NYTimes article on murder rates declining over the centuries. People are applying stats to uncover data from previous centuries records, but then they appear to be conjecturing correlations which aren't founded upon a larger theory, in that their suggested correlations seem to run at odds with theoretical constructs that I'm familiar with.
One such suggested correlation was the rise of the state and a sense of community, which I (from my armchair) would dismiss as you're probably less psychologically bound to your state than your immediate community. Another suggestion is the rise of propriety and good manners, but I feel that suggestion is an effect, just as the murder rate dropping is an effect. From microeconomics, I would suggest that our valuations of other people changed for the better. This could be caused by either increased trade (killing off possible trade partners is bad business, and trade in a time of haphazardly enforced laws requires trust), increased education (higher personal self-value means less willingness to risk losing one's life, this would also cause people to adopt methods of advertising intelligence, i.e. eloquent speech, good manners, etc.), and of course there are other causes that might be found.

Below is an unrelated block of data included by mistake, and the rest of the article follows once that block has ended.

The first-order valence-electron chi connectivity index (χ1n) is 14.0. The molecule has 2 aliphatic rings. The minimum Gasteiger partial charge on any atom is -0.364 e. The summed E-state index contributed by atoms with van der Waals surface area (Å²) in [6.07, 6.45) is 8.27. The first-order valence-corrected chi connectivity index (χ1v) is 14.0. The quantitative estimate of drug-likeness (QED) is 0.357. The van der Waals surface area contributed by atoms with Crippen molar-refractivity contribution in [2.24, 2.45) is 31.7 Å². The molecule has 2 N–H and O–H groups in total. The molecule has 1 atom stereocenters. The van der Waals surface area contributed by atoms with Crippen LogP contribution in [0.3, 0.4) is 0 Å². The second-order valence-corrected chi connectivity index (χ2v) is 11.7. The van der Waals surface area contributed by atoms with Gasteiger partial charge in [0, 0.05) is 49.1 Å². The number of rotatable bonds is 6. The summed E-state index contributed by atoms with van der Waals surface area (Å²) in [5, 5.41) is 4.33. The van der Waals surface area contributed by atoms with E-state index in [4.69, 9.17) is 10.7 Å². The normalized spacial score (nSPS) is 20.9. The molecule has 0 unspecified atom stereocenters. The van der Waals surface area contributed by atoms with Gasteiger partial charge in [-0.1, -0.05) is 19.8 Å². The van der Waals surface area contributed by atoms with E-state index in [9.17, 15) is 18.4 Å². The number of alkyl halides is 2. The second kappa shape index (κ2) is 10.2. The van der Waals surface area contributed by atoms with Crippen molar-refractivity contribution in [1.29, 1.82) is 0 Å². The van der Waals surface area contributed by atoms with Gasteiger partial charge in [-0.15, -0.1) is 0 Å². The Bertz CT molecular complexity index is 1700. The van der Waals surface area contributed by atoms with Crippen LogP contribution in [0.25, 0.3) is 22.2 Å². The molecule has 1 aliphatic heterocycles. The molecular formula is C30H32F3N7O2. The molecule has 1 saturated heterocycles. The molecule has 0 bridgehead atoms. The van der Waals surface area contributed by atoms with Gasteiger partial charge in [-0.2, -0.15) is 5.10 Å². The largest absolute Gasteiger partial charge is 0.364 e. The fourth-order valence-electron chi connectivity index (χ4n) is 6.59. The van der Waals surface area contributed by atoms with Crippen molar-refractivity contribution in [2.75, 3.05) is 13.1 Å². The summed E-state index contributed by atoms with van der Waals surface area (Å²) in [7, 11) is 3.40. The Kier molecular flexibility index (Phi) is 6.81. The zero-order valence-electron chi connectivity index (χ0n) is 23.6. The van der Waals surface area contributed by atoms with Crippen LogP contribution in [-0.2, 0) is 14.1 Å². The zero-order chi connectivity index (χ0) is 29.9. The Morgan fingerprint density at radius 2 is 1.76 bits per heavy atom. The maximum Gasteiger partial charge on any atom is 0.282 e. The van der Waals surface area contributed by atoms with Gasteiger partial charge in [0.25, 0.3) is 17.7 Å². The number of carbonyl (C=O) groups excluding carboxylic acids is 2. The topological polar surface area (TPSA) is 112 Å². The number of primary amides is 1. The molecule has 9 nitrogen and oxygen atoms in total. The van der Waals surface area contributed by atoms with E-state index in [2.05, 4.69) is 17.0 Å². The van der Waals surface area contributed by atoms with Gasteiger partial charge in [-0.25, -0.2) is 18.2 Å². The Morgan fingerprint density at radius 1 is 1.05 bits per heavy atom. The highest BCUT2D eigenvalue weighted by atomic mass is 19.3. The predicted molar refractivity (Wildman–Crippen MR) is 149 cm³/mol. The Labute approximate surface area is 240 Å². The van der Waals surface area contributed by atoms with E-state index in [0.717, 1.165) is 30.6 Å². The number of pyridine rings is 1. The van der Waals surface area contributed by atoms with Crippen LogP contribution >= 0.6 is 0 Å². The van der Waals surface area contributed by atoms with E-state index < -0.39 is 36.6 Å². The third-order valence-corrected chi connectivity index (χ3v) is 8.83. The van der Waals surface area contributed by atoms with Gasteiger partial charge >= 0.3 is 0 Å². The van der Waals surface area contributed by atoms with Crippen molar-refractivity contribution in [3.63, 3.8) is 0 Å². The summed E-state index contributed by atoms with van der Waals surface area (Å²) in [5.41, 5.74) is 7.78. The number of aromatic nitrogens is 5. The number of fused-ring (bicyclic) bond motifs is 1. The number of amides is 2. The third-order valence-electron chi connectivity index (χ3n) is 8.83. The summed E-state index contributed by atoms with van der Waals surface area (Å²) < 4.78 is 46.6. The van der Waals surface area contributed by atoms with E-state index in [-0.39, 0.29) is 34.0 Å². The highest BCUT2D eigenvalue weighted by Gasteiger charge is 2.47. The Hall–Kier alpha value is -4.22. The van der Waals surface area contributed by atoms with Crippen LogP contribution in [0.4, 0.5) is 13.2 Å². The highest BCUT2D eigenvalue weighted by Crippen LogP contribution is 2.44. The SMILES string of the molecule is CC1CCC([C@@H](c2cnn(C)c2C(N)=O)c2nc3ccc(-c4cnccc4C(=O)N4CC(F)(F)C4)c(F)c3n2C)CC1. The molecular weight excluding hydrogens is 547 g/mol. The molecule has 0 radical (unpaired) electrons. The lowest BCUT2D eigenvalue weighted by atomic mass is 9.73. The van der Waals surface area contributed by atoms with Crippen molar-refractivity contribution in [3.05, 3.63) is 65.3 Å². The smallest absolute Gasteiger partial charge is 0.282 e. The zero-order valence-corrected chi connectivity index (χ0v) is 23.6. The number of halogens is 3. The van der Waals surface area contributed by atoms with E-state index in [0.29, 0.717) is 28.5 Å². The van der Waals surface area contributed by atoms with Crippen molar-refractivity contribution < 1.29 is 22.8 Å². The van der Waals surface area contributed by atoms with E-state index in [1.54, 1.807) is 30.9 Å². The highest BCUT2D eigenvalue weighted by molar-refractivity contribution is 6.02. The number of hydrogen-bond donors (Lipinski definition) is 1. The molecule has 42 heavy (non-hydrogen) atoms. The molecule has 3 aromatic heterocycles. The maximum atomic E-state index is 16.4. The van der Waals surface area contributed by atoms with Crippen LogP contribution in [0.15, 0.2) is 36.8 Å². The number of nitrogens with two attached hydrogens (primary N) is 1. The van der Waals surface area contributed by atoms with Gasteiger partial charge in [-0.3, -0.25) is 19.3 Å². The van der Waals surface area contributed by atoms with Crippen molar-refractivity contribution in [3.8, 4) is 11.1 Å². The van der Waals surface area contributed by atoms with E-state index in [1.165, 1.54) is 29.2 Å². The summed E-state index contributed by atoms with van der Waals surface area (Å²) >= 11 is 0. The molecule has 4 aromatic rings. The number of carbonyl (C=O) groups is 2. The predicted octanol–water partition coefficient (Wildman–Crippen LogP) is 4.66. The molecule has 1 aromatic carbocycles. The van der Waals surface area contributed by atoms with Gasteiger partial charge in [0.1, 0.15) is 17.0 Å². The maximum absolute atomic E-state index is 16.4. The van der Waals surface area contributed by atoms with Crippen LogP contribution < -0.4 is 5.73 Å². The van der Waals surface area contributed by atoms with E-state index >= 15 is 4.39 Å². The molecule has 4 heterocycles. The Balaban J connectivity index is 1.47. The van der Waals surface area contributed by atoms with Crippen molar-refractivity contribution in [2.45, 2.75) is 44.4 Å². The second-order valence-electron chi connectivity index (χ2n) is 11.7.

Re: the Fat Kreme Combo, try it without mustard first. I think it's much better that way.
People cheat all the time. Whenever possible, we use shortcuts to get as fast as possible to our goals. Watching Harold Bloom on BookTV, I see an intelligent old man who uses acting to drape himself in the cloak of wisdom. It's not that he's dumb, rather it seems that he at some point learned that acting intelligent platforms your already intelligent ideas. But, as one ages, these worn phrases and mannerisms start to ring hollow.
Harold Bloom, though, did remind me that I've been neglecting poetry. He mentioned Dickinson and Anthony Burgess' Nothing Like the Sun (fun unauthorized biography of Shakespeare's life ;). I think my next book club suggestion will be a collection of Dickinson poems, but if everyone balks on poems, Blood Meridian.
My mistress' eyes are nothing like the sun;
Coral is far more red than her lips' red;
If snow be white, why then her breasts are dun;
If hairs be wires, black wires grow on her head.